French harpsichords were highly inspired by the Flemish design, the Ruckers’ design in particular. The most influential French builders were the Blanchets (late 1600s – mid-1800s) and Pascal Taskin (17C), whose harpsichords are still viewed today as ideal templates by modern instrument makers.
The majority of improvements made by the French dealt with the manuals and registers:
French instruments rarely had just one manual. Even the single-manual harpsichords from other regions that were later restored by the French were upgraded to two or three-manual models (see ravalement, below). Range was increased from four to five octaves; and after the short octave became obsolete in the 18th century, it was dropped in favor of a fully chromatic range.
As for the second manual (which was used for transposition in the Flemish tradition), the French were the first to use it to switch between registers by assigning it to different sets of choirs.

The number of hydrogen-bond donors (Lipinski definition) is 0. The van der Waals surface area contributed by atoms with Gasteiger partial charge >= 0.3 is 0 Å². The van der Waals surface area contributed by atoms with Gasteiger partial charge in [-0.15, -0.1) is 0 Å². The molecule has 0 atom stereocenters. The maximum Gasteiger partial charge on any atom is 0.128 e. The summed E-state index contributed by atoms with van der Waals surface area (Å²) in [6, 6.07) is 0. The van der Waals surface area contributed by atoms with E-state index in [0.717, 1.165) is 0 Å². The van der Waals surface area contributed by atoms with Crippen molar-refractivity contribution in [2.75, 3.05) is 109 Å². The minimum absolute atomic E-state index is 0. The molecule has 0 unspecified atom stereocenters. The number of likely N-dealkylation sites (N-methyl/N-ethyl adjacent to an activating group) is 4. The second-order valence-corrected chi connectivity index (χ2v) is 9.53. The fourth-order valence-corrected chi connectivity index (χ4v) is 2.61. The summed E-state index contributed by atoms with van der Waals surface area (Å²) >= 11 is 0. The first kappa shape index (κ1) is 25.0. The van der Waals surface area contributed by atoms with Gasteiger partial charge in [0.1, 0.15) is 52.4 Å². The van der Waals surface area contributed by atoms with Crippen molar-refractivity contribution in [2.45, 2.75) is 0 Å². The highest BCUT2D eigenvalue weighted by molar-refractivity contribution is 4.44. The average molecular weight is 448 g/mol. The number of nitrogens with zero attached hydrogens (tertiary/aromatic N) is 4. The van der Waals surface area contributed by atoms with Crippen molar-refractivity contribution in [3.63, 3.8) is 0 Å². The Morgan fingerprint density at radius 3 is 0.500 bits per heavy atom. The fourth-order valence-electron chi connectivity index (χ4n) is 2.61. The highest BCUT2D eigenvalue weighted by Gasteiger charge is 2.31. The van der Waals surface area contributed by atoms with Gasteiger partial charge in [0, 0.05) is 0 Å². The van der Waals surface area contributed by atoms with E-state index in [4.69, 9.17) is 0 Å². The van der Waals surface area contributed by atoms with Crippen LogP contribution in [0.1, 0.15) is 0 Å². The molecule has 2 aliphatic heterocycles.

Most French instruments had three choirs: 2 x 8' + 1 x 4': two choirs of 8 feet and one of four. Choirs could be altered or combined through stops, or – thanks to Taskin – by means of a knee-lever.
In the late 18th century, Taskin also introduced a new jack rail that allowed the player to switch between a leather or quill plectra, further enhancing the tonal range and versatility of the instrument.
- Case & Soundboard
The French case was made of oak or poplar, and the soundboard was usually pine. The soundboard was commonly the only part of the French harpsichord that was delicately painted; the case and lid were often finished, but plain. The French bentsides resembled those of the Flemish.